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Spain's Football Federation Holding "Urgent" Meeting; Zelenskyy: Election Still Possible Next Year; Moldovan President: Ukraine Needs More Intl. Support; France To Ban Wearing Abayas In Public Schools; Outrage In India After Teacher Tells Students To Slap 7-Year-Old Classmate Who Is Muslim; Thousands Of Migrants Arrive In Italy; White Gunman Kills Three Black People In Florida Store; U.K. Restricts Air Traffic Flow Due To "Technical Issue"; Crew-7 Arrives At The International Space Station. Aired 10:05-10:45a ET

Aired August 28, 2023 - 10:05   ET



BECKY ANDERSON, CNN INTERNATIONAL HOST: I'm Becky Anderson, live from Abu Dhabi. Apologies for the slight delay in starting this show. We just had

some technical issues. We're back with Connect the World.

The Spanish prosecutor's office opens an investigation against embattled football Chief Luis Rubiales. Also this hour, two key hearings in Donald

Trump's legal drama are set to get underway. A record number of migrants arrive in Italy after dangerous Mediterranean crossings. And a gunman in

the United States kills three people in a racially motivated attack.

Well, an extraordinary and urgent meeting. That is how it's being described happening right now in Spain to address the status of Luis Rubiales. The

head of the Spanish Football Federation is refusing to stepdown for forcibly kissing player Jenni Hermoso on the lips after Spain won the

Women's World Cup. A kiss that she says was unwanted, but that Rubiales insists was consensual.

Well FIFA, provisionally suspended Rubiales for 90 days. Spain's football federation is so far refusing to take punitive action. And add to all of

this, just moments ago, we've learned the Spanish prosecutor's office has now opened an investigation.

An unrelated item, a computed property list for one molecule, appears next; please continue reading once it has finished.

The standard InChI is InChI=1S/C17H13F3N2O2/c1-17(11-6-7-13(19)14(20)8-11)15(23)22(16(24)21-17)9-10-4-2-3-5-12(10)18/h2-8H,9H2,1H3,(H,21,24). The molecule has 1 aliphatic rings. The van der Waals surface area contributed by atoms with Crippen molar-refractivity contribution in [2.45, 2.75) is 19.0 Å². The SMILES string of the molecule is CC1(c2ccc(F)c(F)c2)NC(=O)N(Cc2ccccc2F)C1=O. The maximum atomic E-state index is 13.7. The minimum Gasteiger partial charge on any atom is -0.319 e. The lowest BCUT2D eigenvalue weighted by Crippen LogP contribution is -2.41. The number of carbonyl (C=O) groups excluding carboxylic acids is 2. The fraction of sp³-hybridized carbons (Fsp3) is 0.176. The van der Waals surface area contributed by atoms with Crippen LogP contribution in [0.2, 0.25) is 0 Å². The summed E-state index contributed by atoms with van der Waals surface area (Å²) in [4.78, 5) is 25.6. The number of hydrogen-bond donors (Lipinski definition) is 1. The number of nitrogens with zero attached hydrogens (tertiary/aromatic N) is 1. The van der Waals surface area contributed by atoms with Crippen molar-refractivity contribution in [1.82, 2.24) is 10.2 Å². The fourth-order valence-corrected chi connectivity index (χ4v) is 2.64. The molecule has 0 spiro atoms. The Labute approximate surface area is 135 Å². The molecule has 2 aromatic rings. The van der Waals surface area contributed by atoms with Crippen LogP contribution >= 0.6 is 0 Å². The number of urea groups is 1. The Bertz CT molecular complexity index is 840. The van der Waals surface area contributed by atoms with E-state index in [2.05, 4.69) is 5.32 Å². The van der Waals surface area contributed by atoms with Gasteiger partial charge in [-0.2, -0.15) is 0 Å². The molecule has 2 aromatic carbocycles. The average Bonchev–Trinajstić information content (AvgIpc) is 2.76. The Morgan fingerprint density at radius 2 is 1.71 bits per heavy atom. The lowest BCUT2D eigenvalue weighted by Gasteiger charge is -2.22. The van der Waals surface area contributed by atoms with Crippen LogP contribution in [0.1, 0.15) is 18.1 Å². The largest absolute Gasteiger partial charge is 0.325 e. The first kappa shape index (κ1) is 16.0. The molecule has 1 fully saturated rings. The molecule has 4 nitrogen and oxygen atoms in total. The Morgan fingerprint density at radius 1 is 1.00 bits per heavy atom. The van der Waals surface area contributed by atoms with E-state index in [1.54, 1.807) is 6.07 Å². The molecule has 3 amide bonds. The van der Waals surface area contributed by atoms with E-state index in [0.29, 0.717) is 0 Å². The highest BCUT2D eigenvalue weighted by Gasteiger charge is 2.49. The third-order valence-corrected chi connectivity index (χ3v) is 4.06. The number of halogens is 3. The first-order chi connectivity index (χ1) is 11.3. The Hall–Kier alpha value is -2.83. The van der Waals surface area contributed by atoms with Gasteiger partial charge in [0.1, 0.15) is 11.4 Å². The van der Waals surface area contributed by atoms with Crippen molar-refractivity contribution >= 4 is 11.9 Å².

Atika Shubert has more from Valencia. And this investigation that we are just hearing about by the Spanish Prosecutor's Office could end in sexual

aggression charges as we understand it. This is Atika's report.


ATIKA SHUBERT, CNN CORRESPONDENT (voice-over): Euphoric celebrations for an historic Women's World Cup quickly turned into a moment of reckoning when

Luis Rubiales, president of the Spanish Football Federation, planted a forceful kiss on player Jennifer Hermoso during the medal ceremony in

Sydney. The kiss, she later said, she had not consented to.


SHUBERT (voice-over): Facing domestic and international criticism, Rubiales was pressured to resign, but he defiantly refused. He doubled down, saying

the kiss was consensual to the applause of men in the room.

RUBIALES (through translation): Do you think I have to resign? Well, I'm going to tell you something. I will not resign.

(Speaking Foreign Language)

SHUBERT (voice-over): Hermoso issued her own lengthy response, which said the kiss was not consensual at all. "I felt vulnerable and a victim of an

impulse-driven, sexist out of place act without any consent on my part", she wrote.